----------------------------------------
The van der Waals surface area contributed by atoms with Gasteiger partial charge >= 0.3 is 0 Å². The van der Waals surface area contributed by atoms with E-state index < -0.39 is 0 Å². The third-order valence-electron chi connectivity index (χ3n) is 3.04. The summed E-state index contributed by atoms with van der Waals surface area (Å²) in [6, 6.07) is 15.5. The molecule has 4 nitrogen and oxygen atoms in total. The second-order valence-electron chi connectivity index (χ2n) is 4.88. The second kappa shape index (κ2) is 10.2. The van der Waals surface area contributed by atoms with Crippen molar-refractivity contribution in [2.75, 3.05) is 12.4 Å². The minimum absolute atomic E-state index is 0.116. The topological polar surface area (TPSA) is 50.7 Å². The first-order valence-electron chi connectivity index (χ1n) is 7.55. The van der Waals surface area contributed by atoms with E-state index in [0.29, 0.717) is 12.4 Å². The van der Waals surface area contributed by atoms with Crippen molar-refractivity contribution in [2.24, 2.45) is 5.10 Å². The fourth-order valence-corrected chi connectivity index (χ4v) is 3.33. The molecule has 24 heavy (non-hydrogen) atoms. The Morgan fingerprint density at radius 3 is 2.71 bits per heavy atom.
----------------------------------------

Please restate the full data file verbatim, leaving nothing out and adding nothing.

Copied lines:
The van der Waals surface area contributed by atoms with Gasteiger partial charge >= 0.3 is 0 Å². The van der Waals surface area contributed by atoms with E-state index < -0.39 is 0 Å². The third-order valence-electron chi connectivity index (χ3n) is 3.04. The summed E-state index contributed by atoms with van der Waals surface area (Å²) in [6, 6.07) is 15.5. The molecule has 4 nitrogen and oxygen atoms in total. The second-order valence-electron chi connectivity index (χ2n) is 4.88. The second kappa shape index (κ2) is 10.2. The van der Waals surface area contributed by atoms with Crippen molar-refractivity contribution in [2.75, 3.05) is 12.4 Å². The minimum absolute atomic E-state index is 0.116. The topological polar surface area (TPSA) is 50.7 Å². The first-order valence-electron chi connectivity index (χ1n) is 7.55. The van der Waals surface area contributed by atoms with E-state index in [0.29, 0.717) is 12.4 Å². The van der Waals surface area contributed by atoms with Crippen molar-refractivity contribution in [2.24, 2.45) is 5.10 Å². The fourth-order valence-corrected chi connectivity index (χ4v) is 3.33. The molecule has 24 heavy (non-hydrogen) atoms. The Morgan fingerprint density at radius 3 is 2.71 bits per heavy atom.